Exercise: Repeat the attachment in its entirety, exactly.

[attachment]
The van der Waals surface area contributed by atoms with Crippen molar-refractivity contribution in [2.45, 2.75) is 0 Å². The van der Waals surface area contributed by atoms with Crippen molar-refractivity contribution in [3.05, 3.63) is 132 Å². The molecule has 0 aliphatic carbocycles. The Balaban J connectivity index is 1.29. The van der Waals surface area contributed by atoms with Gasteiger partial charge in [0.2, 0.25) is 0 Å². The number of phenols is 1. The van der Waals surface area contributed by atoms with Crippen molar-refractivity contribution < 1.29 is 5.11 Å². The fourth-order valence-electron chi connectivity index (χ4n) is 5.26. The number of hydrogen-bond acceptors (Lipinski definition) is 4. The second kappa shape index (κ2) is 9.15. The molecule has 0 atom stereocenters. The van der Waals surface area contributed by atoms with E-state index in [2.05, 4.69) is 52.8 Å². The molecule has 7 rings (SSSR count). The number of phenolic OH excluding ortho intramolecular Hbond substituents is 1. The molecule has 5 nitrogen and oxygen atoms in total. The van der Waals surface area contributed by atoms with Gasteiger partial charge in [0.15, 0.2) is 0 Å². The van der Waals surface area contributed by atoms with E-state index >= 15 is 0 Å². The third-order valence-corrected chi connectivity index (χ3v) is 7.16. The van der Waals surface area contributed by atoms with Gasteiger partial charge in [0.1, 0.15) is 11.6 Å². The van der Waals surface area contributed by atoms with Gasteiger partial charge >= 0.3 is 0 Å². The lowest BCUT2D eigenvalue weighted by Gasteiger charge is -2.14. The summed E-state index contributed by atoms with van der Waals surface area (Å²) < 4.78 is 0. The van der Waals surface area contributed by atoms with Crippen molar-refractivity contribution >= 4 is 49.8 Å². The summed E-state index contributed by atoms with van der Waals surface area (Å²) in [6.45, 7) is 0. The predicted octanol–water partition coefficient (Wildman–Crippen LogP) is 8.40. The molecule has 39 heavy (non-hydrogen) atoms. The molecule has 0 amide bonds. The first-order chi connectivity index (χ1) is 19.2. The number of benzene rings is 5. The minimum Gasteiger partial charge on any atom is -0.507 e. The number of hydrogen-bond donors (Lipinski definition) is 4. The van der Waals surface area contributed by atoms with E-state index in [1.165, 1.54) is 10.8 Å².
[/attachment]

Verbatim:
The van der Waals surface area contributed by atoms with Crippen molar-refractivity contribution in [2.45, 2.75) is 0 Å². The van der Waals surface area contributed by atoms with Crippen molar-refractivity contribution in [3.05, 3.63) is 132 Å². The molecule has 0 aliphatic carbocycles. The Balaban J connectivity index is 1.29. The van der Waals surface area contributed by atoms with Gasteiger partial charge in [0.2, 0.25) is 0 Å². The number of phenols is 1. The van der Waals surface area contributed by atoms with Crippen molar-refractivity contribution < 1.29 is 5.11 Å². The fourth-order valence-electron chi connectivity index (χ4n) is 5.26. The number of hydrogen-bond acceptors (Lipinski definition) is 4. The second kappa shape index (κ2) is 9.15. The molecule has 0 atom stereocenters. The van der Waals surface area contributed by atoms with E-state index in [2.05, 4.69) is 52.8 Å². The molecule has 7 rings (SSSR count). The number of phenolic OH excluding ortho intramolecular Hbond substituents is 1. The molecule has 5 nitrogen and oxygen atoms in total. The van der Waals surface area contributed by atoms with Gasteiger partial charge in [0.15, 0.2) is 0 Å². The van der Waals surface area contributed by atoms with E-state index >= 15 is 0 Å². The third-order valence-corrected chi connectivity index (χ3v) is 7.16. The van der Waals surface area contributed by atoms with Gasteiger partial charge in [0.1, 0.15) is 11.6 Å². The van der Waals surface area contributed by atoms with Gasteiger partial charge >= 0.3 is 0 Å². The lowest BCUT2D eigenvalue weighted by Gasteiger charge is -2.14. The summed E-state index contributed by atoms with van der Waals surface area (Å²) < 4.78 is 0. The van der Waals surface area contributed by atoms with Crippen molar-refractivity contribution >= 4 is 49.8 Å². The summed E-state index contributed by atoms with van der Waals surface area (Å²) in [6.45, 7) is 0. The predicted octanol–water partition coefficient (Wildman–Crippen LogP) is 8.40. The molecule has 39 heavy (non-hydrogen) atoms. The molecule has 0 amide bonds. The first-order chi connectivity index (χ1) is 19.2. The number of benzene rings is 5. The minimum Gasteiger partial charge on any atom is -0.507 e. The number of hydrogen-bond donors (Lipinski definition) is 4. The van der Waals surface area contributed by atoms with E-state index in [1.165, 1.54) is 10.8 Å².